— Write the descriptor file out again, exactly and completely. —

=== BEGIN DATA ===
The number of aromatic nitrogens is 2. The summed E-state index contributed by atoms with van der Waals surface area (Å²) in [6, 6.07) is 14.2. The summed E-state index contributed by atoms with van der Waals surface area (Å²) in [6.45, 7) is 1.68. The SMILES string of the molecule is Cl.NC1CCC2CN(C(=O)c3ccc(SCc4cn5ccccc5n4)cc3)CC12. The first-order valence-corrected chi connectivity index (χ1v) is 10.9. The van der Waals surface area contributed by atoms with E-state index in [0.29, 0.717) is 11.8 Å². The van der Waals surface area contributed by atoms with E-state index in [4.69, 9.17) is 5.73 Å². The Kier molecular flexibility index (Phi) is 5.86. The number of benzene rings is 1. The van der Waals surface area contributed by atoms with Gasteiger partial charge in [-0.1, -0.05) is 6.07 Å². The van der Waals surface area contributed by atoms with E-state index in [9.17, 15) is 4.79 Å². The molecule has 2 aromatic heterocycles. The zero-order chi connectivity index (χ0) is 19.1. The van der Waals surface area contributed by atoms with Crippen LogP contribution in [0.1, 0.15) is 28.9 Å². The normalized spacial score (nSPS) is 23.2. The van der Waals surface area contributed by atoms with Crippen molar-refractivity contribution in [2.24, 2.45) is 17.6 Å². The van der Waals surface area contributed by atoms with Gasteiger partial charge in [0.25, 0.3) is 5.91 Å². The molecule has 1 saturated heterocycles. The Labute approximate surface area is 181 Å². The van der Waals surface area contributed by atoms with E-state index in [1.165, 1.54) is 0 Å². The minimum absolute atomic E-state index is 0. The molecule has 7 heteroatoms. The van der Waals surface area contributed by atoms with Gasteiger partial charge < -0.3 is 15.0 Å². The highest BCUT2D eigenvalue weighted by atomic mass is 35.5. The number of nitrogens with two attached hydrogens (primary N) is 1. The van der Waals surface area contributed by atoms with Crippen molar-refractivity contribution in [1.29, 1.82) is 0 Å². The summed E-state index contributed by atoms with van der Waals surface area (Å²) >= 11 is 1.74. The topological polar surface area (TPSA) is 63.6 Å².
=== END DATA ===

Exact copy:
The number of aromatic nitrogens is 2. The summed E-state index contributed by atoms with van der Waals surface area (Å²) in [6, 6.07) is 14.2. The summed E-state index contributed by atoms with van der Waals surface area (Å²) in [6.45, 7) is 1.68. The SMILES string of the molecule is Cl.NC1CCC2CN(C(=O)c3ccc(SCc4cn5ccccc5n4)cc3)CC12. The first-order valence-corrected chi connectivity index (χ1v) is 10.9. The van der Waals surface area contributed by atoms with E-state index in [0.29, 0.717) is 11.8 Å². The van der Waals surface area contributed by atoms with E-state index in [4.69, 9.17) is 5.73 Å². The Kier molecular flexibility index (Phi) is 5.86. The number of benzene rings is 1. The van der Waals surface area contributed by atoms with Gasteiger partial charge in [-0.1, -0.05) is 6.07 Å². The van der Waals surface area contributed by atoms with E-state index in [9.17, 15) is 4.79 Å². The molecule has 2 aromatic heterocycles. The zero-order chi connectivity index (χ0) is 19.1. The van der Waals surface area contributed by atoms with Crippen LogP contribution in [0.1, 0.15) is 28.9 Å². The normalized spacial score (nSPS) is 23.2. The van der Waals surface area contributed by atoms with Crippen molar-refractivity contribution in [2.24, 2.45) is 17.6 Å². The van der Waals surface area contributed by atoms with Gasteiger partial charge in [0.25, 0.3) is 5.91 Å². The molecule has 1 saturated heterocycles. The Labute approximate surface area is 181 Å². The van der Waals surface area contributed by atoms with E-state index in [1.165, 1.54) is 0 Å². The minimum absolute atomic E-state index is 0. The molecule has 7 heteroatoms. The van der Waals surface area contributed by atoms with Gasteiger partial charge < -0.3 is 15.0 Å². The highest BCUT2D eigenvalue weighted by atomic mass is 35.5. The number of nitrogens with two attached hydrogens (primary N) is 1. The van der Waals surface area contributed by atoms with Crippen molar-refractivity contribution in [1.29, 1.82) is 0 Å². The summed E-state index contributed by atoms with van der Waals surface area (Å²) >= 11 is 1.74. The topological polar surface area (TPSA) is 63.6 Å².